# How do I connect a simple DIY passive HPF to an input and an output jack plug?

Discussion in 'Pickups & Electronics [BG]' started by NoiseNinja, Dec 14, 2017.

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1. ### NoiseNinjaExperimental-psychedelic-ambient-noise-droneBanned

Feb 23, 2011
Denmark
So I made a post in this thread Dropping the bass - love at 50Hz yesterday, and haven't got any answer yet, and probably won't since the thread and post will most likely, and in fact already have, be buried by other threads and posts, so turning to this this sub forum instead for my answer, which is where it really would belong anyway.

My post was pretty much like this, and concerning the instructions and calculator found on this page: High Pass Filter Calculator :

So I decided to make my own HPF box.

Basically just a box holding the quite simple circuit for a passive HPF, consisting of only one capacitor and one resistance component connected to an input and an output jack plug.

I've gone for a cut off frequency about 37Hz using a +/-1% tolerance 47nF capacitor and a +/-1% tolerance 90.9 KOhm resistance (90.9 KOhm is the actual value of the resistance displayed on the dealers page. Guess they measured them or something).

Since, despite the fact that most people seem to agree on leaving the roll off at 50Hz, as far as I am informed the fundamental of the E string is about 41Hz, so I'd rather leave that untouched.

Anyway, apparently I am dufus at reading even the simplest schematics, so while I understand how the two components are connected to each other, I am not quite sure how they are supposed to be connected to the input and output jack I am going to attach to the box to keep the myriad of components in this highly advanced circuit in.

In other words which component of the circuit is supposed to be connected to the input and which to the output, and do I use the shield (ground) of the wire to connect them or the tip (hot lead) of the wire?

Last edited: Dec 15, 2017
2. ### Killed_by_DeathSnaggletooth

Input from bass goes in at top left, output from top right.
Ground is the bottom of the resistor. (sleeve side of instrument cable)

I would suggest using a lower value of cap & a higher value of resistance, otherwise you will lose a lot of signal to ground.

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Jan 21, 2016
Injiana
Maybe tie the ground to case as well, if it's not grounded by the jack.

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4. ### NoiseNinjaExperimental-psychedelic-ambient-noise-droneBanned

Feb 23, 2011
Denmark
Ok, thanks a bunch.

So if I understand this right:

Input hot > top left
Input ground > bottom left

Output hot > top right
Output ground > bottom right

Am I correct?

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5. ### Killed_by_DeathSnaggletooth

That's correct.

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6. ### NoiseNinjaExperimental-psychedelic-ambient-noise-droneBanned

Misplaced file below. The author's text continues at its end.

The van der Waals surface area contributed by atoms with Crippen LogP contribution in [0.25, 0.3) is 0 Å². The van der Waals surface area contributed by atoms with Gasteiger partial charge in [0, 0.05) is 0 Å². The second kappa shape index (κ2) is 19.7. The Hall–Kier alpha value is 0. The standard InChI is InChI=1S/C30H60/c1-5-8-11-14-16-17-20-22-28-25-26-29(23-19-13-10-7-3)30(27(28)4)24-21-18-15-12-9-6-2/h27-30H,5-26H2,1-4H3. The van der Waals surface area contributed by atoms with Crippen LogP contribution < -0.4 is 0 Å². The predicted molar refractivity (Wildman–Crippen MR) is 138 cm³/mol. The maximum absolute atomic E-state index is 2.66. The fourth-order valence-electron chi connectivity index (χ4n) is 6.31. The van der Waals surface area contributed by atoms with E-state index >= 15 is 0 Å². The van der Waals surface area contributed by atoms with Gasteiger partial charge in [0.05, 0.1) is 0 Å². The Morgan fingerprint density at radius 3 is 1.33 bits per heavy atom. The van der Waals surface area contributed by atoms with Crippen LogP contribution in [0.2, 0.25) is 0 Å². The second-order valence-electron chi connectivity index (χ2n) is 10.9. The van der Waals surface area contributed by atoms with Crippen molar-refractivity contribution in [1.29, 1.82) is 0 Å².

Feb 23, 2011
Denmark
Thank you.

Can't find any components with those exact values you suggest, but I take if I connect a 3nF and 1.2nf capacitor in series, that would give the same result as one 4.2nF capacitor?

4.2nF together with a 1MOhm resistance gives a cut off frequency about 37.9Hz which is also fine by me.

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7. ### Killed_by_DeathSnaggletooth

Play around with the values, here's something else to consider:

With a 1 MegOhm pot you could easily vary the resistance down to 860K Ohm.
You want some leeway on either side of 37 Hz to adjust.

add: 5 nF = 5,000 pF

Last edited: Dec 14, 2017
NoiseNinja likes this.

Jan 21, 2016
Injiana
Caps work opposite of resistors (as far as series/parallel calculation). Parallel those two to get your desired result.

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9. ### PassinwindI know nothing.Supporting MemberCommercial User

Dec 3, 2003
Columbia River Gorge, WA.
Owner/Designer &Toaster Tech Passinwind Electronics
Your title says LPF, but you actually mean HPF, right?

10. ### NoiseNinjaExperimental-psychedelic-ambient-noise-droneBanned

Feb 23, 2011
Denmark
Of course, my bad, should totally have been HPF.

I'll correct it to avoid misunderstandings, right away.

11. ### PassinwindI know nothing.Supporting MemberCommercial User

Dec 3, 2003
Columbia River Gorge, WA.
Owner/Designer &Toaster Tech Passinwind Electronics
Cool. One potential problem with that passive HPF calculator is that there's no field for the source impedance, so the results will vary depending on what pickup(s) you are using. Hence KBD's recommendation to use a high value R1 to minimize loading. Another thing is that the slope of the filter isn't very steep, so you can't just leave 41Hz alone unless you tune very low. If you tune to 37Hz you will be cutting quite a bit at 41 as well. But if it sounds good it is good, pretty much.

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